A recent article in the Financial Times argues for the extension of a land value tax to replace less efficient taxes. The concept of a tax on the unimproved value of land has a lot of merit; it is probably the most efficient of all taxes. It has long been considered (if properly applied and without significant exemptions) as an ideal tax by both the right and the left.
For example, the Henry Tax Review stated:
Land has the potential to be an efficient tax base for the States capable of delivering significant and sustainable revenues. Land is an efficient tax base because it is immobile; unlike labour or capital, it cannot move to escape tax. This means that economic growth would be higher if governments raised more revenue from land and less revenue from other tax bases. However, this efficiency is harmed if there are significant exemptions from land tax that encourage people to change how they use land.
While Milton Friedman said in 1978:
There’s a sense in which all taxes are antagonistic to free enterprise – and yet we need taxes. … So the question is, which are the least bad taxes? In my opinion the least bad tax is the property tax on the unimproved value of land, the Henry George argument of many, many years ago.
Friedman was of course referring to Henry George’s proposal to replace all taxation with a land value tax (in his 1879 book Progress and Poverty).
The article’s author, Webb, also elicits support from Winston Churchill
It was a hobbyhorse of Winston Churchill’s. He was convinced that “land differs from all other sorts of property” and put the LVT case like this: “Unearned increments in land are not the only form of unearned or undeserved profit, but they are the principal form of unearned increment, and they are derived from processes which are not merely not beneficial, but positively detrimental to the general public.” He also offered a fabulous example of unearned betterment. A parish church started to give out free food to poor people living in a particular area. Demand to live in the area rose. The main beneficiaries of this surge in community spending? Local landowners. Their rents and hence the value of their land rose in response to the free bread. And the effect on the poor? Entirely neutral: they paid less for their food but more for their shelter.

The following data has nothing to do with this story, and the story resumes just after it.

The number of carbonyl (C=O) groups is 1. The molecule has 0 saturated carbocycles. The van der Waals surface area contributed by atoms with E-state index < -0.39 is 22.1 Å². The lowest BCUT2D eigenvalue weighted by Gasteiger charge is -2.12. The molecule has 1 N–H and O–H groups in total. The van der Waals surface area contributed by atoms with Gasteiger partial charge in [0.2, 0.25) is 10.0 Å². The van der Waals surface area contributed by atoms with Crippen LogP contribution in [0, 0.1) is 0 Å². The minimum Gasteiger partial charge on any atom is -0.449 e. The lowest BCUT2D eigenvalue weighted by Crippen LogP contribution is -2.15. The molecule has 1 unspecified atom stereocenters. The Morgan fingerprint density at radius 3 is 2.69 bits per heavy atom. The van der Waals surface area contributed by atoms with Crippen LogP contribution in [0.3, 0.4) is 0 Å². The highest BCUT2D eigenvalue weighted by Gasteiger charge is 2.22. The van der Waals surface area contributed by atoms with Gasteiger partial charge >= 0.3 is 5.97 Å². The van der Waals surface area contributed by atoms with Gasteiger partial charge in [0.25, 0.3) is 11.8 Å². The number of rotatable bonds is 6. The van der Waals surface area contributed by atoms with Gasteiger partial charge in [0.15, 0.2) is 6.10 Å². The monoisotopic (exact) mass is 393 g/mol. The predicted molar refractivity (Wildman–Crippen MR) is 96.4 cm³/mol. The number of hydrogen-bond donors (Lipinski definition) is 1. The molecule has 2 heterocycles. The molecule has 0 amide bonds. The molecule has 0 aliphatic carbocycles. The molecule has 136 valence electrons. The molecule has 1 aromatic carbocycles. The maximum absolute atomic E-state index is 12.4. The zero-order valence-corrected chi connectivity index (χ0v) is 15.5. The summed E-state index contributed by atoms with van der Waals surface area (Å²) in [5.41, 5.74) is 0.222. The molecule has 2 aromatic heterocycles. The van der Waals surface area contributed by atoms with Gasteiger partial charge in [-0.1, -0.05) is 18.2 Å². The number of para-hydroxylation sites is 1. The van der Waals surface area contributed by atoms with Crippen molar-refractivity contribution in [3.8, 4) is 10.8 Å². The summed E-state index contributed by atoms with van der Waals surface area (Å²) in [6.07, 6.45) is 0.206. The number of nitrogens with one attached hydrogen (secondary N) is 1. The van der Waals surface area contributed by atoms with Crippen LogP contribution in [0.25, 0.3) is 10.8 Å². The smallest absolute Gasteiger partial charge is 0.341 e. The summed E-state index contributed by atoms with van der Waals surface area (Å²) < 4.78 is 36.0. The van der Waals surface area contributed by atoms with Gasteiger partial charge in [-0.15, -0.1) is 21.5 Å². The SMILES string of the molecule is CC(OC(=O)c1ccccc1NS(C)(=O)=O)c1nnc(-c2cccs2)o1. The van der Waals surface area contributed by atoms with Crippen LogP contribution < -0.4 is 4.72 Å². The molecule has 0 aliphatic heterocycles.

A comparison of Texas and California provides further support for land value taxation. Property taxes are negligible in California (at least since 1979), with the burden of taxation principally falling on income tax. By comparison, Texas relies extensively on property taxes (although not strictly LVTs) – it is the principal tax in Texas.
Over the past 20 years, the economy of Texas has been far stronger than California, with higher economic growth rates, less volatility and lower unemployment. In California real estate prices have surged and collapsed – a classic boom and bust real estate cycle. In Texas, property prices have remained fairly stable.
While there are likely to be many factors contributing to the differences observed between Texas and California, a relatively high reliance on property tax has not harmed the Texas economy.
I think it would be a useful reform in Australia to increase the reliance on LVTs at the expense of other far less efficient taxes. I doubt we could ever achieve a 100% reliance on LVTs as proposed by George. But there is significant scope to shift the burden away from income taxes and stamp duties among other forms of tax in Australia.
But let me be clear: my support for such a tax regime is on the basis of a net fall in the size and burden of government. I am a strong supporter of smaller and more efficient government.
Finally, the article mentions that the unimproved value of land is more or less valued because of government infrastructure. This is overegging the argument. While infrastructure (roads, sewerage, electricity, water etc) is important to the value of the land, so too are private amenities, the beauty of the location, the quality of one’s neighbours and so forth. Government can influence the value by the type of title which is granted and the caveats on the freehold title. Two identical pieces of land will vary in price (other things being equal) by the restrictions placed on the title deed. A title which has fewer restrictions would normally be expected to be more valuable (as it confers additional rights and options).